Alba Colón: Race Cars vs. Rockets

Oct 1, 2018

Have you ever heard the expression “Shoot for the moon, because even if you miss, you'll land among the stars”? This could very well be the title of Alba Colon’s biography.

As the current director of competition systems for 12-time NASCAR Cup Series champions Hendrick Motorsports, she works to enhance capabilities that directly support at-track competition through simulation, data acquisition, analytics and communication technologies, and research and development.

It was actually her dream to become an astronaut. Determined to be the first Puerto Rican to go on a round trip to space, she enrolled in the University of Puerto Rico, Mayagüez Campus, also known as “El Colegio.” The plan? Pursue her degree in mechanical engineering, secure an interview with NASA, and get a job. Simple as that.

During her years at El Colegio, Alba participated in a yearly competition that was an incredible platform for student recognition and for U.S. companies to scout up-and-coming talent. The task? To build a race car. Things got a little more interesting from there.

Motivated more than anything by those who challenged her—“Are you crazy? What makes you think you can build a car?”—Alba excelled in the competition for several years. Not only was she recognized as an incredibly promising talent in the Society of Automotive Engineers (SAE), but she in turn considered a new and exciting track: motorsports.

She says it’s funny, because growing up in Puerto Rico, she hadn’t been too exposed to the industry. Formula 1 and the Daytona 500 were perhaps as much as she knew about it. There weren’t very many female engineers, or Hispanic engineers for that matter, on campus when she started. But a good challenge is exactly what gets Alba going. It’s no surprise that she thrived from the moment she started to better understand the sport and surpass what was expected of her.

Looking back, she’s proud of how her determination to do something great never wavered despite expectations to fulfill certain stereotypes. Alba’s family raised her to get an education and follow through on everything she set out to do. And although the education and the professional path she chose to pursue might not have been what was expected, it was the right path for her and one that her entire family supported after seeing her dedication, success, and how she held up their family values of hard work, humility, and doing the best you can.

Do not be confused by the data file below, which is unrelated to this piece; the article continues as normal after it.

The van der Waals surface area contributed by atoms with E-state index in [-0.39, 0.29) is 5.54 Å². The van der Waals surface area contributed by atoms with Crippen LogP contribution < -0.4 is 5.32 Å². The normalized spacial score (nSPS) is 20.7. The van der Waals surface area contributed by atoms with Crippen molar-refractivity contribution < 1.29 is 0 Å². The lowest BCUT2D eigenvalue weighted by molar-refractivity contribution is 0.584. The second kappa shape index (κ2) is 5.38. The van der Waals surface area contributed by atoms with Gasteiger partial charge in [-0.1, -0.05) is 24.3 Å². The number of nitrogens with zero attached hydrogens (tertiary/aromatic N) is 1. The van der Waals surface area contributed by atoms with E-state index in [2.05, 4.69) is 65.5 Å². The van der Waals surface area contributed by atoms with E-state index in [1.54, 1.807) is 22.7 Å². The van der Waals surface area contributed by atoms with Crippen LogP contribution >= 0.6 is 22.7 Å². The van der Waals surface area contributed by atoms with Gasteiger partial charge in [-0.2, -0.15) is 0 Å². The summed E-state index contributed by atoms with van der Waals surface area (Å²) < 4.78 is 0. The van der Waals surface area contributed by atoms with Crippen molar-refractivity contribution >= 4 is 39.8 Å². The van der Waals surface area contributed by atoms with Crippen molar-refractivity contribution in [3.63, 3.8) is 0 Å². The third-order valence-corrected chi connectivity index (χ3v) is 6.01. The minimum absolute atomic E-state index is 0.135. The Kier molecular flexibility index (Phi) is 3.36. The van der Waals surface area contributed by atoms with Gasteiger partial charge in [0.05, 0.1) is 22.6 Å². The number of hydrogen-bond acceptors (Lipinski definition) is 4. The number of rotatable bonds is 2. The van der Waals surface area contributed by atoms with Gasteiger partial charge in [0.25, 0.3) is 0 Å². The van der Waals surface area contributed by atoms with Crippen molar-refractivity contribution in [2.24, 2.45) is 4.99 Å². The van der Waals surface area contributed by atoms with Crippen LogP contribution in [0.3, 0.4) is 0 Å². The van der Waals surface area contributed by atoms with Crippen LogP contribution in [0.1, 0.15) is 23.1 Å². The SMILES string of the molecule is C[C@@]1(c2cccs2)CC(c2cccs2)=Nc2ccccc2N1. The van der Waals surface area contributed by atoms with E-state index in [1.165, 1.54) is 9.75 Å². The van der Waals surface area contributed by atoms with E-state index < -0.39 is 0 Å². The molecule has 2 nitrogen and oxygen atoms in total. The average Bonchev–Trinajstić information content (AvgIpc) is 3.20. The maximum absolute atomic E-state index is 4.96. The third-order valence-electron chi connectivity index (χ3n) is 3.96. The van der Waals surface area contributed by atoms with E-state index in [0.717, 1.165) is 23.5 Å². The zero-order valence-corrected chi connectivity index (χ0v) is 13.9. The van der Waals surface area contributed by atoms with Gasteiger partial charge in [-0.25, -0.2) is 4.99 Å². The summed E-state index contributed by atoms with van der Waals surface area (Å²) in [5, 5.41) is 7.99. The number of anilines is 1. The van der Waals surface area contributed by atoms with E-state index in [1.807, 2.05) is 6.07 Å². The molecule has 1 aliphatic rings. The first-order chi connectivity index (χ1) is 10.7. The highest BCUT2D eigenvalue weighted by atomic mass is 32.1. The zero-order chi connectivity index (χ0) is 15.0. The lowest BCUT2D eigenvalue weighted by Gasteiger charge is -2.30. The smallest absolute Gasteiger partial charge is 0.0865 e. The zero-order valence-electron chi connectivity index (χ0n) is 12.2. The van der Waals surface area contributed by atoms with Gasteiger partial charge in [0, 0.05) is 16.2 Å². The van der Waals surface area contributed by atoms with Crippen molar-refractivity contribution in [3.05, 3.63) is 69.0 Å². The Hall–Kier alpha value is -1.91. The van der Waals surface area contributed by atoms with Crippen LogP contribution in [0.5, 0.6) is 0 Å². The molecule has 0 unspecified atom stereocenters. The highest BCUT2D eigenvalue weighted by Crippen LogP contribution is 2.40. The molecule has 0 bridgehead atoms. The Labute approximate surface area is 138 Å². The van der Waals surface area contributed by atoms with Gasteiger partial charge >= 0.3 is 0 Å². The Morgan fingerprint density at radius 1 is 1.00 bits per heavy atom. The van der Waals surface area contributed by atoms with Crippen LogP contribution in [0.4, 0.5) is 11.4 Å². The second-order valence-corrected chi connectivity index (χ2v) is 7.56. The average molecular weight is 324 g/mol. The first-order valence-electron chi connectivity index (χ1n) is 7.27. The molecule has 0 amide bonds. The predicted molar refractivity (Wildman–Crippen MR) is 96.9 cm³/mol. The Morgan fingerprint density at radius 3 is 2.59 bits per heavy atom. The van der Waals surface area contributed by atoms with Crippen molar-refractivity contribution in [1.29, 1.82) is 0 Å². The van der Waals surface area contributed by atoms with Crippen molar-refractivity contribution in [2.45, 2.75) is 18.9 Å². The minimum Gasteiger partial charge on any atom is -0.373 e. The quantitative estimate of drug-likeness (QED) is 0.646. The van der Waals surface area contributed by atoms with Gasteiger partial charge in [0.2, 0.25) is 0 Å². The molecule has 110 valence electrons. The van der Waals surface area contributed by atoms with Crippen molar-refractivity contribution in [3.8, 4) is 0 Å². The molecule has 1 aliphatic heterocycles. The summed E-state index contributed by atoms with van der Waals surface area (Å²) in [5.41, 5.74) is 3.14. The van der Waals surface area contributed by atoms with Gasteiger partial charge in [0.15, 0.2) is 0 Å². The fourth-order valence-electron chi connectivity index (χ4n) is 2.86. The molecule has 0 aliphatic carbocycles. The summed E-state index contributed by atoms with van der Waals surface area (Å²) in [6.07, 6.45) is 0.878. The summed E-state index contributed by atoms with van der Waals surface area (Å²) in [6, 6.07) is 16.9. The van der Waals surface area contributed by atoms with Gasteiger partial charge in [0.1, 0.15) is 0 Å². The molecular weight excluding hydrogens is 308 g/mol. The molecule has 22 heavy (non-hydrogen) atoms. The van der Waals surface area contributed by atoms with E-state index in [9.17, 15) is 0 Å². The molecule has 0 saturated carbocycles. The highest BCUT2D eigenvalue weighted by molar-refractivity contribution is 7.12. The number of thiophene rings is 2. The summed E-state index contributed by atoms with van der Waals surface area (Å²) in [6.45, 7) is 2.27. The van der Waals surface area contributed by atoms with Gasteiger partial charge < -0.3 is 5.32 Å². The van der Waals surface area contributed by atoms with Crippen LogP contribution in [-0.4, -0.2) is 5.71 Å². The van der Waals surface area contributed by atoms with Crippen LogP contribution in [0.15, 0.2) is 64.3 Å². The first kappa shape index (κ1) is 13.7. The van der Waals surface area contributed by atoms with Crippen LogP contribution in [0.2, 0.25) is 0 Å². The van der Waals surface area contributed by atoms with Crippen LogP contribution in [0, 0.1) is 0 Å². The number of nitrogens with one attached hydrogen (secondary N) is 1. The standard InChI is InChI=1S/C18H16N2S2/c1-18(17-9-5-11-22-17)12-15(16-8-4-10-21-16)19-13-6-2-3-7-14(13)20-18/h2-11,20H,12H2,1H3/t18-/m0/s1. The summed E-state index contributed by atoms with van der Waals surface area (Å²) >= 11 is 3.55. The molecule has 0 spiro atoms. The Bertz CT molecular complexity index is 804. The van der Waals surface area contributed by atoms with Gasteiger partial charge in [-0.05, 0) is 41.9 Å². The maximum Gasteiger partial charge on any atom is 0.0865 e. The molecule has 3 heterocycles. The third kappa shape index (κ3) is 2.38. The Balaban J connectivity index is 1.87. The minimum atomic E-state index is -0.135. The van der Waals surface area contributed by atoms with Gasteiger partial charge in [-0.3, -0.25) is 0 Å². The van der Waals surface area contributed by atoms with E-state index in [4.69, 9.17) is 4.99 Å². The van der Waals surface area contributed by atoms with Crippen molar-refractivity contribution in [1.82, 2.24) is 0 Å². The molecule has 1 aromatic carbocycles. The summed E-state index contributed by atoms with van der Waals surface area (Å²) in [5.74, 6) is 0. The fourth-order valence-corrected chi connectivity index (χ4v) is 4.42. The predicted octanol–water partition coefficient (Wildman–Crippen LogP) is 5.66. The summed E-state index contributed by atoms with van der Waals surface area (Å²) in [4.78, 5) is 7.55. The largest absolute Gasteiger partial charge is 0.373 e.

Her career, and current role at Hendrick Motorsports, turned out to be everything Alba ever dreamed of and more. The need for speed is something she learned to master and apply not only to the cars she works on for racers like seven-time NASCAR champion Jimmie Johnson, but more importantly, to her everyday professional duties. The ability to make smart, quick decisions under pressure is almost addicting, as is her dedication to collaboration and making sure everyone on her team has the opportunity to shine.

Alba’s proudest moments include being open-minded enough to seize the unexpected opportunity of working in racing rather than continuing on the path to NASA, and seeing Johnson cross the finish line in a Gen-6 Chevrolet race car that took her and her team over eight years to build.

Regarded as one of the most influential women is NASCAR, she is intent on continuing to make an impact on the motorsports industry through her role at Hendrick Motorsports, and more importantly, by inspiring young minds with incredible potential. She is an advocate for STEM and dedicates time to speaking to students from elementary school through college to show them the results of hard work and perseverance, no matter where you come from.

Her advice for young engineers? She can tell you better than we can:

“First of all, just because you’re an engineer doesn’t mean you can’t do another job. You need to be very open-minded. Education is key. Things are changing in engineering and engineering data sciences—there’s a lot of computer science and that's something that was not in the path before, but now we need it. You're never too big for a job. You need to be open and be a team member in every possible way—if that means cleaning up and mopping the floors, at the end of the day, you have to do it. At the end of the day, your workplace says a lot about you, and you know that it’s important. So, you have to be very open-minded, and being a part of a team means doing the big jobs and the little jobs.”

¡Gracias, Alba!

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Tags: Culture